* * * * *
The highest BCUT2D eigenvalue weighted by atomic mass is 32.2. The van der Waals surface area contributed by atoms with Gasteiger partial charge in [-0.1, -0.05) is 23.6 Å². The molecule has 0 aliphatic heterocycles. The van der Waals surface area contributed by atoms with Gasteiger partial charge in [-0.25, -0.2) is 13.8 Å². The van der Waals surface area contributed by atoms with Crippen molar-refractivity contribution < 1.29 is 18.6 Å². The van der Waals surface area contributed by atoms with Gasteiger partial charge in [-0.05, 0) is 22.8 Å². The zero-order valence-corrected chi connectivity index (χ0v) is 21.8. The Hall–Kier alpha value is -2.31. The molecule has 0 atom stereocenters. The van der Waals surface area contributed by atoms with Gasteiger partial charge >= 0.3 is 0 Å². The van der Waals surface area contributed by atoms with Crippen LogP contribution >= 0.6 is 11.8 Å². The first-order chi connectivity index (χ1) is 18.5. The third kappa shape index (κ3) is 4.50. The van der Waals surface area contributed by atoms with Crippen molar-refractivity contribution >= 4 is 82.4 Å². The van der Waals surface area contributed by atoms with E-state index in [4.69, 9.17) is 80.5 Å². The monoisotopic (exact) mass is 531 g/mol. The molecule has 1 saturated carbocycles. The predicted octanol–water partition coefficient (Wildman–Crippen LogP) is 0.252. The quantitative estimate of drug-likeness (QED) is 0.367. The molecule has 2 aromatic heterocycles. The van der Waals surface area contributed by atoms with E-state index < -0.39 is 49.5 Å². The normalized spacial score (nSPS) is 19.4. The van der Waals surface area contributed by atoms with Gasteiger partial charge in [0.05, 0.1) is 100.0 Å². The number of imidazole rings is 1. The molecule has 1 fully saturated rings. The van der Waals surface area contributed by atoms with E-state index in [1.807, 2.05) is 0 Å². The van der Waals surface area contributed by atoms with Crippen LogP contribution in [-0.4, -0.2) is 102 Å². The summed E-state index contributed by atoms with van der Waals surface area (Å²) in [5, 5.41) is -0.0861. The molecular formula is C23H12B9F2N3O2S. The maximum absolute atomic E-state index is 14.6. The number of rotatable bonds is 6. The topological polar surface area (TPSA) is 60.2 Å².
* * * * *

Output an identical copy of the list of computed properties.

The highest BCUT2D eigenvalue weighted by atomic mass is 32.2. The van der Waals surface area contributed by atoms with Gasteiger partial charge in [-0.1, -0.05) is 23.6 Å². The molecule has 0 aliphatic heterocycles. The van der Waals surface area contributed by atoms with Gasteiger partial charge in [-0.25, -0.2) is 13.8 Å². The van der Waals surface area contributed by atoms with Crippen molar-refractivity contribution < 1.29 is 18.6 Å². The van der Waals surface area contributed by atoms with Gasteiger partial charge in [-0.05, 0) is 22.8 Å². The zero-order valence-corrected chi connectivity index (χ0v) is 21.8. The Hall–Kier alpha value is -2.31. The molecule has 0 atom stereocenters. The van der Waals surface area contributed by atoms with Gasteiger partial charge >= 0.3 is 0 Å². The van der Waals surface area contributed by atoms with Crippen LogP contribution >= 0.6 is 11.8 Å². The first-order chi connectivity index (χ1) is 18.5. The third kappa shape index (κ3) is 4.50. The van der Waals surface area contributed by atoms with Crippen molar-refractivity contribution >= 4 is 82.4 Å². The van der Waals surface area contributed by atoms with E-state index in [4.69, 9.17) is 80.5 Å². The monoisotopic (exact) mass is 531 g/mol. The molecule has 1 saturated carbocycles. The predicted octanol–water partition coefficient (Wildman–Crippen LogP) is 0.252. The quantitative estimate of drug-likeness (QED) is 0.367. The molecule has 2 aromatic heterocycles. The van der Waals surface area contributed by atoms with E-state index < -0.39 is 49.5 Å². The normalized spacial score (nSPS) is 19.4. The van der Waals surface area contributed by atoms with Gasteiger partial charge in [0.05, 0.1) is 100.0 Å². The number of imidazole rings is 1. The molecule has 1 fully saturated rings. The van der Waals surface area contributed by atoms with E-state index in [1.807, 2.05) is 0 Å². The van der Waals surface area contributed by atoms with Crippen LogP contribution in [-0.4, -0.2) is 102 Å². The summed E-state index contributed by atoms with van der Waals surface area (Å²) in [5, 5.41) is -0.0861. The molecular formula is C23H12B9F2N3O2S. The maximum absolute atomic E-state index is 14.6. The number of rotatable bonds is 6. The topological polar surface area (TPSA) is 60.2 Å².